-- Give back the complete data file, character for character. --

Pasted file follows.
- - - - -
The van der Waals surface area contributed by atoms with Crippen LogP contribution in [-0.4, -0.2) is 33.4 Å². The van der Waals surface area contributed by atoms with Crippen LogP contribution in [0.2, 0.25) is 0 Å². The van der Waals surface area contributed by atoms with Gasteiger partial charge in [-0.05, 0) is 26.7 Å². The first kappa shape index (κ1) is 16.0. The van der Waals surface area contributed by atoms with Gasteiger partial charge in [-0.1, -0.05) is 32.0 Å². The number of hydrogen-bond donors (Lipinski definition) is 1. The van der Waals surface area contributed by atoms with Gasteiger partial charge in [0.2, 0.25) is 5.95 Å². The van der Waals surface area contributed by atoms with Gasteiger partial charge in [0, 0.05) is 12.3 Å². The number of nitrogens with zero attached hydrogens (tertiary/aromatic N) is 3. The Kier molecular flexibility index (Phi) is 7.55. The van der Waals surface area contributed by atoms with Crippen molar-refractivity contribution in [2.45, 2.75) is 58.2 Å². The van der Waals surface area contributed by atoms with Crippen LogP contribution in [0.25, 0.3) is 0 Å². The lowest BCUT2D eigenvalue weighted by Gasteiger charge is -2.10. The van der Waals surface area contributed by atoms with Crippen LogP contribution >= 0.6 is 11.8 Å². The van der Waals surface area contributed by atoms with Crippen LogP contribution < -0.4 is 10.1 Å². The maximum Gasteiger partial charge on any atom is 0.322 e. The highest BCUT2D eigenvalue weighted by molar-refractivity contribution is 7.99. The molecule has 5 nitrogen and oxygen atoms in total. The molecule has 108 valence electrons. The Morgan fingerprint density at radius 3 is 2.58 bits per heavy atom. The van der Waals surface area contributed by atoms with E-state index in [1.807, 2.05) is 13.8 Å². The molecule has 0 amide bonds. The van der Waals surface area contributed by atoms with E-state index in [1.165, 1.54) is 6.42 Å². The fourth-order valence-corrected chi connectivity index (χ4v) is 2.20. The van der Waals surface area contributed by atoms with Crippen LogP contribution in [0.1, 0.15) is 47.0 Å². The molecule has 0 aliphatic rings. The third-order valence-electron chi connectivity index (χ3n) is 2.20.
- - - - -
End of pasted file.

The van der Waals surface area contributed by atoms with Crippen LogP contribution in [-0.4, -0.2) is 33.4 Å². The van der Waals surface area contributed by atoms with Crippen LogP contribution in [0.2, 0.25) is 0 Å². The van der Waals surface area contributed by atoms with Gasteiger partial charge in [-0.05, 0) is 26.7 Å². The first kappa shape index (κ1) is 16.0. The van der Waals surface area contributed by atoms with Gasteiger partial charge in [-0.1, -0.05) is 32.0 Å². The number of hydrogen-bond donors (Lipinski definition) is 1. The van der Waals surface area contributed by atoms with Gasteiger partial charge in [0.2, 0.25) is 5.95 Å². The van der Waals surface area contributed by atoms with Gasteiger partial charge in [0, 0.05) is 12.3 Å². The number of nitrogens with zero attached hydrogens (tertiary/aromatic N) is 3. The Kier molecular flexibility index (Phi) is 7.55. The van der Waals surface area contributed by atoms with Crippen molar-refractivity contribution in [2.45, 2.75) is 58.2 Å². The van der Waals surface area contributed by atoms with Crippen LogP contribution in [0.25, 0.3) is 0 Å². The lowest BCUT2D eigenvalue weighted by Gasteiger charge is -2.10. The van der Waals surface area contributed by atoms with Crippen LogP contribution >= 0.6 is 11.8 Å². The van der Waals surface area contributed by atoms with Crippen LogP contribution < -0.4 is 10.1 Å². The maximum Gasteiger partial charge on any atom is 0.322 e. The highest BCUT2D eigenvalue weighted by molar-refractivity contribution is 7.99. The molecule has 5 nitrogen and oxygen atoms in total. The molecule has 108 valence electrons. The Morgan fingerprint density at radius 3 is 2.58 bits per heavy atom. The van der Waals surface area contributed by atoms with E-state index in [1.807, 2.05) is 13.8 Å². The molecule has 0 amide bonds. The van der Waals surface area contributed by atoms with E-state index in [1.165, 1.54) is 6.42 Å². The fourth-order valence-corrected chi connectivity index (χ4v) is 2.20. The van der Waals surface area contributed by atoms with Crippen LogP contribution in [0.1, 0.15) is 47.0 Å². The molecule has 0 aliphatic rings. The third-order valence-electron chi connectivity index (χ3n) is 2.20.